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The results show patients with preclinical IBD had an increased in primary care visits up to 3-5 years prior to a diagnosis.
A new analysis shows patients with inflammatory bowel disease (IBD) utilize health care services, including emergency departments and specialists, more in the years prior to the IBD becoming symptomatic.
A team, led by Iago Rodriguez-Lago, Gastroenterology Department, Hospital Universitario de Galdakao, Biocruces Bizkaia Health Research Institute, Deusto University, determined whether patients with an incident diagnosis of either ulcerative colitis or Crohn’s disease showed an increase in healthcare utilization in the years prior to the symptomatic onset of IBD symptoms.
In the past, investigators found the inflammatory process underling IBD starts years prior to an official diagnosis of either Crohn’s disease or ulcerative colitis.
“The potential impact on the prognosis by reducing the diagnostic delay has increased the interest on the preclinical period, a phase where significant advances have been already made in other immune-mediated diseases,” the authors wrote. “Colorectal cancer screening programs have posed the opportunity to perform a high number of endoscopic examinations on otherwise asymptomatic subjects, with recent reports describing case series where subclinical endoscopic inflammatory findings can be identified and associated with the later onset of symptoms after several months to years.”
In the multicenter, retrospective, hospital-based, case-control study, the investigators examined 124 patients with a diagnosis of ulcerative colitis or Crohn’s disease during the colorectal cancer screening program at 9 hospitals. The study population included 87 patients with ulcerative colitis, 30 individuals with Crohn’s disease, and 7 participants with unclassified IBD.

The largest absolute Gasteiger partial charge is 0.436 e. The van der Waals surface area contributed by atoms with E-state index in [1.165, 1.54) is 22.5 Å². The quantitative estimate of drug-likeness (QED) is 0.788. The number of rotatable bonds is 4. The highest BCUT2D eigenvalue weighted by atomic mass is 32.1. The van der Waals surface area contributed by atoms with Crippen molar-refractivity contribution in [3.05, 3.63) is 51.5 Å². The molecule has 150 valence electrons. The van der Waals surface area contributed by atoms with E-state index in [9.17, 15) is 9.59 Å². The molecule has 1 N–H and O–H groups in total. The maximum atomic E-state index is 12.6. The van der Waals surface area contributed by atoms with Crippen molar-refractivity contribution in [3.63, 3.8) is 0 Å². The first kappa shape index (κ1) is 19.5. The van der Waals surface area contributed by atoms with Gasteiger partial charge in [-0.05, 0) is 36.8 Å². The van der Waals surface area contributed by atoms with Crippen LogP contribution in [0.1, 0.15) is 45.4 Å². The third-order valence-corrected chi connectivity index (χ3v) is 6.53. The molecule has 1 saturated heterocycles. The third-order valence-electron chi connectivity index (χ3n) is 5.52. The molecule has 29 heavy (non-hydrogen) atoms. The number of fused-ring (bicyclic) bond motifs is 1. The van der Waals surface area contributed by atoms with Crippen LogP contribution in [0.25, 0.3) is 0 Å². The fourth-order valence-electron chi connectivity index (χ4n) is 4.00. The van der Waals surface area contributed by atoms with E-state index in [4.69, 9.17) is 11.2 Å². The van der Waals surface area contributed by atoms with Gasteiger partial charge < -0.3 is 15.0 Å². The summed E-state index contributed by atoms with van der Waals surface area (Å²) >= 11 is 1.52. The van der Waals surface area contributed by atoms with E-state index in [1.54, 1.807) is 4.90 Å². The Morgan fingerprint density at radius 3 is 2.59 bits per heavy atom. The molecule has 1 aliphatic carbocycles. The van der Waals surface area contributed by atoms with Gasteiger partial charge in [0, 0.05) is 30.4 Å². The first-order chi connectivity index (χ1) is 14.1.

The mean age was 56 years.
They then matched the patients in a 1:3 ratio and compared separately with a pair of control populations—health non-IBD subjects adjusted by gender, age, and date and patients with IBD with symptomatic onset. Participants in the first control cohort were excluded if they had visits to a gastroenterologist.
The results show patients with preclinical IBD had an increased in primary care visits up to 3-5 years prior to a diagnosis (aIRR, 1.59; 95% CI, 1.37-1.86; P = 0.001; aIRR, 1.43; 95% CI, 1.24-1.67; P = 0.01), compared to the matched non-IBD controls, respectively. These patients also more frequently were treated with steroids (aOR, 2.84; 95% CI, 1.21-6.69; P = 0.03; aOR, 2.25; 95% CI, 1.06-4.79; P = 0.04).
On the other hand, patients with a symptomatic onset had fewer primary care visits, but an increase in visits to the emergency department, specialist care, sick-leaves, CT/ultrasound examinations, and the use of antibiotics or systemic steroids.
“There is an increased need for medical assistance and use of systemic steroids during the presymptomatic phase of IBD,” the authors wrote. “These results will help in establishing new tools for early identification of IBD in the future.”
The study, “Subclinical bowel inflammation increases healthcare resources utilization and steroid use before diagnosis of inflammatory bowel disease,” was published online in the United European Gastroenterology Journal.